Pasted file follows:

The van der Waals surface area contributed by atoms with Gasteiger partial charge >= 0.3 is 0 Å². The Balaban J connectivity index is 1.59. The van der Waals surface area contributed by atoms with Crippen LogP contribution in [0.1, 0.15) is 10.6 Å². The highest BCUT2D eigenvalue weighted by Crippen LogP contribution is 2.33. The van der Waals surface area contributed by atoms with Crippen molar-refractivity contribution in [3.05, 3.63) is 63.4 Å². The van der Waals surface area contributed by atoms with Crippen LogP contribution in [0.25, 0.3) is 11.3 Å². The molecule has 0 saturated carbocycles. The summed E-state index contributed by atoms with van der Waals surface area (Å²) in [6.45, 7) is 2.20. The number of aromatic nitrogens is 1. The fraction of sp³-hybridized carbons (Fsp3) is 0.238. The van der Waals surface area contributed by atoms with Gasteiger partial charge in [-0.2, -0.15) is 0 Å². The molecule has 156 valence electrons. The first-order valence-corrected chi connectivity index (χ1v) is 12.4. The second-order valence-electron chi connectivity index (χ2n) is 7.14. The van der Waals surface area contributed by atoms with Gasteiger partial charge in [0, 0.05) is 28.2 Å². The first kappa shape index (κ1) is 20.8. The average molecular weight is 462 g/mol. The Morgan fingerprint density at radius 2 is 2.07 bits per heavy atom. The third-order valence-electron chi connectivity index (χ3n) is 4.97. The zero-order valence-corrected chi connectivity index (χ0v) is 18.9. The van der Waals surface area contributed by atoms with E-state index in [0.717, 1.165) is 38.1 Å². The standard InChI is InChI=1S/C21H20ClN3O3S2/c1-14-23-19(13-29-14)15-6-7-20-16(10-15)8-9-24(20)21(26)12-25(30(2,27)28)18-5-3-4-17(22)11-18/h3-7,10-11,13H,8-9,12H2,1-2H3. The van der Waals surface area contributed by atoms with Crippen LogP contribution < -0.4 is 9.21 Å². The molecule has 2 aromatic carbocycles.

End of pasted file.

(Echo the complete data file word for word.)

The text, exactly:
The van der Waals surface area contributed by atoms with Gasteiger partial charge >= 0.3 is 0 Å². The Balaban J connectivity index is 1.59. The van der Waals surface area contributed by atoms with Crippen LogP contribution in [0.1, 0.15) is 10.6 Å². The highest BCUT2D eigenvalue weighted by Crippen LogP contribution is 2.33. The van der Waals surface area contributed by atoms with Crippen molar-refractivity contribution in [3.05, 3.63) is 63.4 Å². The van der Waals surface area contributed by atoms with Crippen LogP contribution in [0.25, 0.3) is 11.3 Å². The molecule has 0 saturated carbocycles. The summed E-state index contributed by atoms with van der Waals surface area (Å²) in [6.45, 7) is 2.20. The number of aromatic nitrogens is 1. The fraction of sp³-hybridized carbons (Fsp3) is 0.238. The van der Waals surface area contributed by atoms with Gasteiger partial charge in [-0.2, -0.15) is 0 Å². The molecule has 156 valence electrons. The first-order valence-corrected chi connectivity index (χ1v) is 12.4. The second-order valence-electron chi connectivity index (χ2n) is 7.14. The van der Waals surface area contributed by atoms with Gasteiger partial charge in [0, 0.05) is 28.2 Å². The first kappa shape index (κ1) is 20.8. The average molecular weight is 462 g/mol. The Morgan fingerprint density at radius 2 is 2.07 bits per heavy atom. The third-order valence-electron chi connectivity index (χ3n) is 4.97. The zero-order valence-corrected chi connectivity index (χ0v) is 18.9. The van der Waals surface area contributed by atoms with E-state index in [0.717, 1.165) is 38.1 Å². The standard InChI is InChI=1S/C21H20ClN3O3S2/c1-14-23-19(13-29-14)15-6-7-20-16(10-15)8-9-24(20)21(26)12-25(30(2,27)28)18-5-3-4-17(22)11-18/h3-7,10-11,13H,8-9,12H2,1-2H3. The van der Waals surface area contributed by atoms with Crippen LogP contribution < -0.4 is 9.21 Å². The molecule has 2 aromatic carbocycles.